American antitrust officials are under increasing pressure from both Democratic and Republican lawmakers to step up scrutiny of technology giants, and several presidential candidates have already weighed in. Massachusetts Senator Elizabeth Warren laid out a detailed plan for breaking up the
tech giants in March.
European officials have already been aggressively pursuing antitrust cases against American tech firms, including Google, while so far the U.S. has been mostly hands-off. That may be changing amid continuing criticism that lax enforcement in the U.S. has allowed tech platforms to dominate their markets. The FTC earlier this year set up a task force to examine the conduct of tech companies and their past mergers.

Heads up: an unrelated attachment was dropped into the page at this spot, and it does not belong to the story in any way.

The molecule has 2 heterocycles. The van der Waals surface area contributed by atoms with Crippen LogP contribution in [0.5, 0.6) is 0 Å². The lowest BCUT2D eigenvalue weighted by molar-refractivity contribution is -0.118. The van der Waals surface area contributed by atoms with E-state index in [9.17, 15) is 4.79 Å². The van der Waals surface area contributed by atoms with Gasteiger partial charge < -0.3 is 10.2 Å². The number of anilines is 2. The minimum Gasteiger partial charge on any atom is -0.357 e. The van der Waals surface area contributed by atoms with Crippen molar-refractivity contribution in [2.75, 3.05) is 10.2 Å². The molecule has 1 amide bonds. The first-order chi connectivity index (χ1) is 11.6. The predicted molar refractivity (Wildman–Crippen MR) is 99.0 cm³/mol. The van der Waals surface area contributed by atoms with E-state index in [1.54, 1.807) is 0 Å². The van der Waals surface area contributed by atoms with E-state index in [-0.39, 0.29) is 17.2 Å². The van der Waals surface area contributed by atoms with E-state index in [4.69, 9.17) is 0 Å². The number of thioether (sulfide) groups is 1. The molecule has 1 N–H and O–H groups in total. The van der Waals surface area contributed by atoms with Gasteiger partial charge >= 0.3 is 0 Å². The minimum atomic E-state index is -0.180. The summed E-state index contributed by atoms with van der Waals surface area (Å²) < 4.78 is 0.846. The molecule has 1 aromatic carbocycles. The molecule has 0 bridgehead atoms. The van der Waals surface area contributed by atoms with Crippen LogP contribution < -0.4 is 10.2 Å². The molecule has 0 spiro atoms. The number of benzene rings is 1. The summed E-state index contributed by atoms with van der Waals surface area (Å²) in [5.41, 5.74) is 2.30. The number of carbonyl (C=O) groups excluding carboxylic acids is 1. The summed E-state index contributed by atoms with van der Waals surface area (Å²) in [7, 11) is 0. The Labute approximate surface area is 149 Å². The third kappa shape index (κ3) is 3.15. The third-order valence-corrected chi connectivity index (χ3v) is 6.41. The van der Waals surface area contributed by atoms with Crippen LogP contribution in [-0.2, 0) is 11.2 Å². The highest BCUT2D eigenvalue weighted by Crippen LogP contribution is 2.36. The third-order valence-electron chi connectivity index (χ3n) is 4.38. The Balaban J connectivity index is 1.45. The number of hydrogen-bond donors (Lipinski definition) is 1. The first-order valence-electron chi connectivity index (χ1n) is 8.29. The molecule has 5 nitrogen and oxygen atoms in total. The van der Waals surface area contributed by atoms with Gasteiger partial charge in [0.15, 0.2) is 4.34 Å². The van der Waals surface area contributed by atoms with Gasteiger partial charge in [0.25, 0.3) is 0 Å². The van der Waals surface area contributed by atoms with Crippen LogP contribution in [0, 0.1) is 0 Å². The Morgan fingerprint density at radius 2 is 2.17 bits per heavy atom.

President Donald Trump and many Republicans have complained that Facebook, Google and Twitter Inc. suppress conservative views.
Google, with a sprawling empire of businesses that could feasibly be targets, is in the dark about the focus of the investigation and hopes to learn more this week, according to another person familiar with the situation.
Capitalism trends towards concentration but ultimately runs up against the barrier of antitrust. The size and influence of companies like Amazon, Google and Facebook is the primary obstacle they face rather that the monopolies they control, although this latter point will be used to justify and attempted action.Click HERE to subscribe to Fuller Treacy Money Back to top